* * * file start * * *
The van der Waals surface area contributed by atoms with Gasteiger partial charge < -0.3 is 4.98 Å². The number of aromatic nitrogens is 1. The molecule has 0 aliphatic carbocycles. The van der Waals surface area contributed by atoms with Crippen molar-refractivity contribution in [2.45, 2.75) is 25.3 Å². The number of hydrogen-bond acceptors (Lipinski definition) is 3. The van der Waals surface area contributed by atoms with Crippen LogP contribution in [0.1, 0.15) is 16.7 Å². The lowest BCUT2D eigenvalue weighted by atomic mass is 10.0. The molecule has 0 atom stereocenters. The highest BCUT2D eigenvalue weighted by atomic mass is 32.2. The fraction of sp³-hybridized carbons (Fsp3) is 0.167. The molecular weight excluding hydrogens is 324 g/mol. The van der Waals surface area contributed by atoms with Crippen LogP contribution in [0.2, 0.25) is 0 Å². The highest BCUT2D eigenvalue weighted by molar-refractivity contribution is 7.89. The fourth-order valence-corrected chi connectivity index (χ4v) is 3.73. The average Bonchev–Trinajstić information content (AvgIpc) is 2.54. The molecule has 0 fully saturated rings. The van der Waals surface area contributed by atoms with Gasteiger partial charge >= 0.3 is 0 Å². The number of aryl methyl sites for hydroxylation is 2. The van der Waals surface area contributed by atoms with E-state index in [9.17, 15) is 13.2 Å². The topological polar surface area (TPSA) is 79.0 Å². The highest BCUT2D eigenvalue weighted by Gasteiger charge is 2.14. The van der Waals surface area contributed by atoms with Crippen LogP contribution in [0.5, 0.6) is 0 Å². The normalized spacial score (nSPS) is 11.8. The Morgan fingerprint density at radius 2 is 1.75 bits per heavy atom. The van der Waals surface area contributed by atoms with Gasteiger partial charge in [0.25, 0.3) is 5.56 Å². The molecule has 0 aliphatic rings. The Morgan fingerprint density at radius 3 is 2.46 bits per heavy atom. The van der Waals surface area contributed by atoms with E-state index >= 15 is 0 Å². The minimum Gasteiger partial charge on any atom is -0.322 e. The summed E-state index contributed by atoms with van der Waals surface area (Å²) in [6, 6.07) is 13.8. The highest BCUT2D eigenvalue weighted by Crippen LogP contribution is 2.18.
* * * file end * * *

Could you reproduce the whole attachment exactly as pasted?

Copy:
The van der Waals surface area contributed by atoms with Gasteiger partial charge < -0.3 is 4.98 Å². The number of aromatic nitrogens is 1. The molecule has 0 aliphatic carbocycles. The van der Waals surface area contributed by atoms with Crippen molar-refractivity contribution in [2.45, 2.75) is 25.3 Å². The number of hydrogen-bond acceptors (Lipinski definition) is 3. The van der Waals surface area contributed by atoms with Crippen LogP contribution in [0.1, 0.15) is 16.7 Å². The lowest BCUT2D eigenvalue weighted by atomic mass is 10.0. The molecule has 0 atom stereocenters. The highest BCUT2D eigenvalue weighted by atomic mass is 32.2. The fraction of sp³-hybridized carbons (Fsp3) is 0.167. The molecular weight excluding hydrogens is 324 g/mol. The van der Waals surface area contributed by atoms with Crippen LogP contribution in [0.2, 0.25) is 0 Å². The highest BCUT2D eigenvalue weighted by molar-refractivity contribution is 7.89. The fourth-order valence-corrected chi connectivity index (χ4v) is 3.73. The average Bonchev–Trinajstić information content (AvgIpc) is 2.54. The molecule has 0 fully saturated rings. The van der Waals surface area contributed by atoms with Gasteiger partial charge >= 0.3 is 0 Å². The number of aryl methyl sites for hydroxylation is 2. The van der Waals surface area contributed by atoms with E-state index in [9.17, 15) is 13.2 Å². The topological polar surface area (TPSA) is 79.0 Å². The highest BCUT2D eigenvalue weighted by Gasteiger charge is 2.14. The van der Waals surface area contributed by atoms with Crippen LogP contribution in [0.5, 0.6) is 0 Å². The normalized spacial score (nSPS) is 11.8. The Morgan fingerprint density at radius 2 is 1.75 bits per heavy atom. The van der Waals surface area contributed by atoms with Gasteiger partial charge in [0.25, 0.3) is 5.56 Å². The molecule has 0 aliphatic rings. The Morgan fingerprint density at radius 3 is 2.46 bits per heavy atom. The van der Waals surface area contributed by atoms with E-state index >= 15 is 0 Å². The minimum Gasteiger partial charge on any atom is -0.322 e. The summed E-state index contributed by atoms with van der Waals surface area (Å²) in [6, 6.07) is 13.8. The highest BCUT2D eigenvalue weighted by Crippen LogP contribution is 2.18.